Gift Ideas for Young Readers of All Ages

It’s important to encourage children to read – reading fiction helps to build vocabulary and inculcate the skills that will help students understand and make the most of class readings throughout high school and college.

If you’re stumped on what to get for any children or teens on your holiday shopping list, it’s hard to go wrong with a book. For your Cyber Monday shopping convenience, we’ve compiled a list of great books to give to every K-12 age group. These carefully selected recommendations come from the lists of featured books by grade level on GreatSchools.org (grades PreK-5) and the most popular books by grade level on Goodreads (grades 6-12), as well as from my own fond memories of reading as a child.

Books for Early Childhood – Kindergarten

1. Click, Clack, Moo: Cows That Type, by Doreen Cronin. This board book recounts the story of Farmer Brown and his curiously literate cows, who cause him all manner of trouble (and noise!) when they learn to type.

2. Guess How Much I Love You, by Sam McBratney. In this board book, a little bunny and his father talk about how much they love one another. Heartwarming and sweet, it makes a perfect gift for your own little ones as well as children of close relatives.

3. You Read to Me, I’ll Read to You, by Mary Ann Hoberman. This book is designed to be read by an adult and a child, taking turns line-by-line. It features colorful illustrations, colorful text, and colorful writing – the author makes heavy use of devices like alliteration and rhyme to make the book as interesting as possible for young children. It is an ideal gift for kindergarteners.

4. Please, Baby, Please, by Spike Lee (yes, that Spike Lee). This picture book puts a smiling face on the frustrations of raising a toddler. It is meant to be read aloud to children, but it should also be popular with parents due to its content and tone.

Featured Author: Sandra Boynton. Her best-known work is probably The Going to Bed Book, one of her many board books. However, she also writes picture books suitable for kindergarteners and first graders, many of them featuring poems that are put to song on accompanying CDs. Her board books are lighthearted and fun, and her picture books can best be described as unapologetically, delightfully silly.

Books for Grades 1-3

1. Frog and Toad (series), by Arnold Lobel. These classic picture books recount the many adventures of Frog and Toad, two best friends who wear waistcoats and ride bicycles and are generally just cute.

2. Ivy and Bean (series), by Annie Barrows. These more recent books address the same friendship themes found in Frog and Toad, but the protagonists are human girls rather than male reptiles.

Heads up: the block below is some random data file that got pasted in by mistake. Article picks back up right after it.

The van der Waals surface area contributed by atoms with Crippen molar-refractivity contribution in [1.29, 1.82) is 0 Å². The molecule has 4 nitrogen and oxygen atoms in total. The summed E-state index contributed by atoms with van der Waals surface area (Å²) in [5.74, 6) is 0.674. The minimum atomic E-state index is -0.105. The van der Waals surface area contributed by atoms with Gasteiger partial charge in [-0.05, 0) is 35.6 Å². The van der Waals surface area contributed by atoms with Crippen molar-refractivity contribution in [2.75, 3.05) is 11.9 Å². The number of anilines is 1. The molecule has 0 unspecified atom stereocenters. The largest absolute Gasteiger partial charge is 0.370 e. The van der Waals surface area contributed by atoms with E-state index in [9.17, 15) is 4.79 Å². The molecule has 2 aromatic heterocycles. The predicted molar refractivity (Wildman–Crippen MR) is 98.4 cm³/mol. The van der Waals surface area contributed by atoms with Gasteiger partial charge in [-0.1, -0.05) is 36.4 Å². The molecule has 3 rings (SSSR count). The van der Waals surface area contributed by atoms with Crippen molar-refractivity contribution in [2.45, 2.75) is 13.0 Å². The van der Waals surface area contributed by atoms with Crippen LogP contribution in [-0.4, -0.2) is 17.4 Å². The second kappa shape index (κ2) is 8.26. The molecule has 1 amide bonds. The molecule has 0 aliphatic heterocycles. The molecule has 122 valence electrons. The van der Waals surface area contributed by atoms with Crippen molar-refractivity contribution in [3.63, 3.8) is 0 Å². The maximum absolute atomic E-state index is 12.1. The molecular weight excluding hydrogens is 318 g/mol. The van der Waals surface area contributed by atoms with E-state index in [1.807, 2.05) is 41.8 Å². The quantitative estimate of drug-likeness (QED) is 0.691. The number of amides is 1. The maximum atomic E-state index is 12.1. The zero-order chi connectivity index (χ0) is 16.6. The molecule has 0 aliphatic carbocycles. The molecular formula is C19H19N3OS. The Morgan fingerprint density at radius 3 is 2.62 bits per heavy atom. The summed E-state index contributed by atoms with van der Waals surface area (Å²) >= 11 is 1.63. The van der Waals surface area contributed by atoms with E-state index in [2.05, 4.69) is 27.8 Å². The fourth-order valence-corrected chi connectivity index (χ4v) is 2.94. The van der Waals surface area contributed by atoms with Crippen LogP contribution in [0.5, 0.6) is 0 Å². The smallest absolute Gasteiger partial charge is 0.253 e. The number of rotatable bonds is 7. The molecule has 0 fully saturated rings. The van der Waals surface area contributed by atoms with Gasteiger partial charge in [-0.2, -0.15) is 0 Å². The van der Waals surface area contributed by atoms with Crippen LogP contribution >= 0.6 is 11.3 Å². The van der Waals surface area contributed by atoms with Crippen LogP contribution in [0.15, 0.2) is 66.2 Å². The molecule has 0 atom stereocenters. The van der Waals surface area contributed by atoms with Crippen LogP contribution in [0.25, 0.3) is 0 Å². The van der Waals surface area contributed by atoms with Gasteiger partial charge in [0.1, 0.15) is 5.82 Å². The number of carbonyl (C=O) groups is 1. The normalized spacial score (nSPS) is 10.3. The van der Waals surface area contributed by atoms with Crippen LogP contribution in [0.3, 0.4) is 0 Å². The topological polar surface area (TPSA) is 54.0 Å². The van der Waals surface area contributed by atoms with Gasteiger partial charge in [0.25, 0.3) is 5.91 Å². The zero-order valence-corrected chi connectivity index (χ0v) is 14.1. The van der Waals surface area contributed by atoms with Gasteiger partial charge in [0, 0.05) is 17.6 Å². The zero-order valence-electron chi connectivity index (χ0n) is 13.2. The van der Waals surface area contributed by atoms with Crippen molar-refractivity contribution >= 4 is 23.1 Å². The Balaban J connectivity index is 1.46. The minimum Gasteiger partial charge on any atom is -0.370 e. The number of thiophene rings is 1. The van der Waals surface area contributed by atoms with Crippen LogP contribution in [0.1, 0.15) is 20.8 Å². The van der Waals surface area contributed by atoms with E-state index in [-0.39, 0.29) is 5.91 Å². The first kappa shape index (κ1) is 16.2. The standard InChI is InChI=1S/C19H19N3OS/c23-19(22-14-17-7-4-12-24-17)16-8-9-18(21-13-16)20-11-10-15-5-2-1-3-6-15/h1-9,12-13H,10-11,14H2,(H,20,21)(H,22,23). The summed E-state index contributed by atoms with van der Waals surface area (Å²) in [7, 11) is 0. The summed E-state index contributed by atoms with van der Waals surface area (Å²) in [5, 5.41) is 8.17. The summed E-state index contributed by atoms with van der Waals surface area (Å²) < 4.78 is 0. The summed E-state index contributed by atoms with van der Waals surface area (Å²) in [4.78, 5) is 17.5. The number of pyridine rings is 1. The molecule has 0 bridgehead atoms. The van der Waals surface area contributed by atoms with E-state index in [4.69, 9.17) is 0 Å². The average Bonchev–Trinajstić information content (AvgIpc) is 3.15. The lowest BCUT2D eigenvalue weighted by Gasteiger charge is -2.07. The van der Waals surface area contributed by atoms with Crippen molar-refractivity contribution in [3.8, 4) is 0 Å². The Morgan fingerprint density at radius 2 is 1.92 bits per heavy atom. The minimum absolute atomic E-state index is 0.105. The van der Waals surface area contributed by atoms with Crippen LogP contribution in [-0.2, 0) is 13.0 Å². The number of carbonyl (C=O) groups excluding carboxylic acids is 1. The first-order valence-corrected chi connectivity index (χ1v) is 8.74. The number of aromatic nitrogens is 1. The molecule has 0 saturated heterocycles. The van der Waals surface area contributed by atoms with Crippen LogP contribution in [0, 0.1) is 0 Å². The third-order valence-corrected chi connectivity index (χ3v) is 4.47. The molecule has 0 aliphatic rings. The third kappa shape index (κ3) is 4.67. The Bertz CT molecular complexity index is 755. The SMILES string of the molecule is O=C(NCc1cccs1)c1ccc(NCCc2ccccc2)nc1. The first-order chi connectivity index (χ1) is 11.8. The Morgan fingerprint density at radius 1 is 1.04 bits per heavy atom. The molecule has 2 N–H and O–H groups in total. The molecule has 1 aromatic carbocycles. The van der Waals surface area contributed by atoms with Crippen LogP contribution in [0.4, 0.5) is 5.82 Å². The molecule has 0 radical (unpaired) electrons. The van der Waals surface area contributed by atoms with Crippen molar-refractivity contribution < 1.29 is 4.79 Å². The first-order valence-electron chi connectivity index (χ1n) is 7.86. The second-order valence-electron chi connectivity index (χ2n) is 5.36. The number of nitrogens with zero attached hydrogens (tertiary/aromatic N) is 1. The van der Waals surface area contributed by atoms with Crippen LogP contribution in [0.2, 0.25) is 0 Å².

3. Junie B. Jones, First Grader (series), by Barbara Park. Junie B. is a sassy, opinionated, peculiar, and downright amusing child whom first graders of both genders are likely to love. (Another series chronicles Junie B.’s kindergarten years; kindergarteners who are reading chapter books are likely to enjoy these.)

4. That’s What Friends are For, by Florence Parry Heide. In this picture book, an elephant with a problem receives advice but no help from a number of friends until someone points out that friendship means actually helping out. (Also, the illustrations are lovely.) A perfect gift for kindergarteners and first graders.

Featured Author: Ursula Vernon. This author and artist, who illustrates all of her own books, is a relatively recent star in the children’s book genre. She writes primarily about small animals having grand adventures, but her true charm lies in her wit. Her writing is suffused with humor that adults can appreciate as well as children, making her books ideal for reading together. (Shoppers should note that not everything on her Amazon page is a children’s book, however, as she has also written several books and graphic novels for grown-ups.)

Books for Grades 4-6

1. Hatchet, by Gary Paulsen. This book tells the story of Brian, a young man who is stranded on an island with limited supplies and a hatchet, who fights for survival using the resources he has.

2. My Side of the Mountain, by Jean Craighead George. The protagonist of this book, Sam, survives months in the wilderness on his own after willingly leaving civilization to live off the land in the Catskills. Children who have already read and enjoyed Hatchet will probably like My Side of the Mountain as well, and vice versa.

3. Catherine, Called Birdy, by Karen Cushman. This work of historical fiction deals with the adventures and misadventures of 12-year-old Catherine, the daughter of a knight in 13th-century England, as she grows and matures into medieval womanhood. Cushman has written several novels in this vein, but this one was always my favorite – Catherine’s cleverness and mischief make her a delight to read about.